It’s rare that a mystery movie feels new. From the world’s greatest detectives to based-on-a-beach-read thrillers, movies have mined the mystery genre for nearly all it’s worth over the years. Which is why it’s so nice when something like Missing comes along and shakes up the formula a little bit.
Missing is the 2023 follow-up to 2018’s Searching and follows June Allen (Storm Reid), a teenager who never really knew her father and loves (but doesn’t always get along with) her doing-her-best single mom — and she gets along even worse with her mom’s latest boyfriend. Despite that difficulty, when her mom mysteriously disappears in the middle of a trip to Mexico, June jumps into action, using everything at her disposal as an amateur online detective to find her.
This premise may sound simple, but that’s by design. Missing’s real hook is that it’s told entirely through the on-screen displays of the devices that are in front of us every day. Scenes play out in Photo Booth windows, FaceTime calls, security footage played off a computer screen, video chats, or internet browsers. Everything in Missing comes straight off a screen, including all the detective work that June does. This isn’t the first movie to present its plot almost entirely through a screen, but it does take a more varied approach and changes locations more often than movies like Unfriended or its superior sequel, Unfriended: Dark Web.
This is where the movie’s cleverness really shines through. Missing is a movie that’s confident on the internet. It understands there are livestreams of most bustling public places at any given time, or that a Tasker or other gig app worker is a good way of being somewhere without having to physically go there. We even get clever phishing scams designed to entrap boomers, and some clever account manipulation that feels grounded enough to work. It’s a refreshing change from the versions of the internet in other thrillers and never falls prey to their comical depictions of “hacking” or pretending their characters are tech geniuses.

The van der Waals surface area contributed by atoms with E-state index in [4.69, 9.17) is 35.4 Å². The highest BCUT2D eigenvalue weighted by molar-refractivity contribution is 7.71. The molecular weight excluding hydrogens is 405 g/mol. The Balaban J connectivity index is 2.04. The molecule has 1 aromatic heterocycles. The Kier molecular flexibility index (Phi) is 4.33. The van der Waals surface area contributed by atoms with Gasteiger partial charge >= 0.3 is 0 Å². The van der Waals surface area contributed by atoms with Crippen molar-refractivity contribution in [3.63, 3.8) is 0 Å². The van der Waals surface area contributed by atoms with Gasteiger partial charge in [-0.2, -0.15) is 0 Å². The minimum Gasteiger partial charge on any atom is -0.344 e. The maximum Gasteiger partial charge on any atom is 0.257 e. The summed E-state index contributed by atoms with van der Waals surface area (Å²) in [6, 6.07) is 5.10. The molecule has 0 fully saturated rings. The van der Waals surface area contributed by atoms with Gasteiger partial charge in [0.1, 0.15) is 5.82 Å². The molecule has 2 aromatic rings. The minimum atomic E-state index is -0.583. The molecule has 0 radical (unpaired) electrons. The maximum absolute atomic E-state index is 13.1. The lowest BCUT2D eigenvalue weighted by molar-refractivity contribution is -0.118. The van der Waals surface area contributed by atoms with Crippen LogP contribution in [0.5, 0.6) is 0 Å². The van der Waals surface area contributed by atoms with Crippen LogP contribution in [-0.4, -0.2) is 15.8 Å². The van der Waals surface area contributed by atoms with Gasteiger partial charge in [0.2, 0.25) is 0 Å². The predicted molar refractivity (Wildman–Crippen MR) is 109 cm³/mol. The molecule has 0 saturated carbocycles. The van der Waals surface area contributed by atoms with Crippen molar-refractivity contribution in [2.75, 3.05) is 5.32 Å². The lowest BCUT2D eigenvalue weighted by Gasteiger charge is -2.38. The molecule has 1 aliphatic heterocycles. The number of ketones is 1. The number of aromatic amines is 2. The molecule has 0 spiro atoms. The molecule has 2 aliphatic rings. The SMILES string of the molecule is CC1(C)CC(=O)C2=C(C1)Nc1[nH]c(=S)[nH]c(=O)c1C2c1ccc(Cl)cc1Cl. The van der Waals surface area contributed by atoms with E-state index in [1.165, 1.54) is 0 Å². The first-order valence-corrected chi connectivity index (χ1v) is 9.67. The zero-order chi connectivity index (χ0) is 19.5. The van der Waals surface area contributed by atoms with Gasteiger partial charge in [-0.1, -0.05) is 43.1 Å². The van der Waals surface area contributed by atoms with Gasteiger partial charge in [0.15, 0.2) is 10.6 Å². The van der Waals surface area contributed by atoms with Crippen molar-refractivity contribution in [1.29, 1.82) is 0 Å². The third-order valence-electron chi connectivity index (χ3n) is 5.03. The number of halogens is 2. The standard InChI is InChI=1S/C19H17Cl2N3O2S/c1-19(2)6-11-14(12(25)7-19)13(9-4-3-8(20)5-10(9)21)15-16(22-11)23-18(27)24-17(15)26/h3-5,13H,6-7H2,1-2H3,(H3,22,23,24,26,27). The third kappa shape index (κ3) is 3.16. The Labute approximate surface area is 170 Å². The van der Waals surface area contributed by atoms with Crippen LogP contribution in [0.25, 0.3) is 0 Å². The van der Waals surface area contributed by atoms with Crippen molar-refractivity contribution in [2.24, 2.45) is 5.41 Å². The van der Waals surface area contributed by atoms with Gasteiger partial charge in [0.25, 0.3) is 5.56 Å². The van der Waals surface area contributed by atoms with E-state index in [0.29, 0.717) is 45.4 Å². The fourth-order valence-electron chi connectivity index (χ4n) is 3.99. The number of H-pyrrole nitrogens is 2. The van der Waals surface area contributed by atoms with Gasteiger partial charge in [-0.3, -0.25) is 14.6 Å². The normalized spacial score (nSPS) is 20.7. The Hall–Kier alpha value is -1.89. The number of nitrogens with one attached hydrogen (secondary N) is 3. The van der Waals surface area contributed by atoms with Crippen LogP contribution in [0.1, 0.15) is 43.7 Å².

The framing of shots that play out via webcam or video feed is creative and organic, and gives the movie a genuine air of suspense that makes us feel just as helpless as June does with her remote investigating. It’s an impressive feat to make sure all this camera work is never annoying and doesn’t call attention to itself, but debut directors Nicholas D. Johnson and Will Merrick pull it off in increasingly surprising ways up to Missing’s very last moments. They find dozens of ways to showcase the action without repeating anything too many times, and turn the limitations of webcam or iPhone viewing angles into opportunities for tension.
But Missing is more than just the sum of its gimmicks. It is, first and foremost, just a supremely entertaining movie. It gives viewers plenty of clues to solve its mystery themselves, but plays things out just as entertainingly if you’re an amateur Hercule Poirot or simply content to sit on the sidelines and let the characters do the solving. Even beyond its actual mystery, Missing is a rare whip-smart thriller that never lets its stakes get out of hand and keeps things fun, even when the situations on screen are at their most dire.
Missing is streaming on Netflix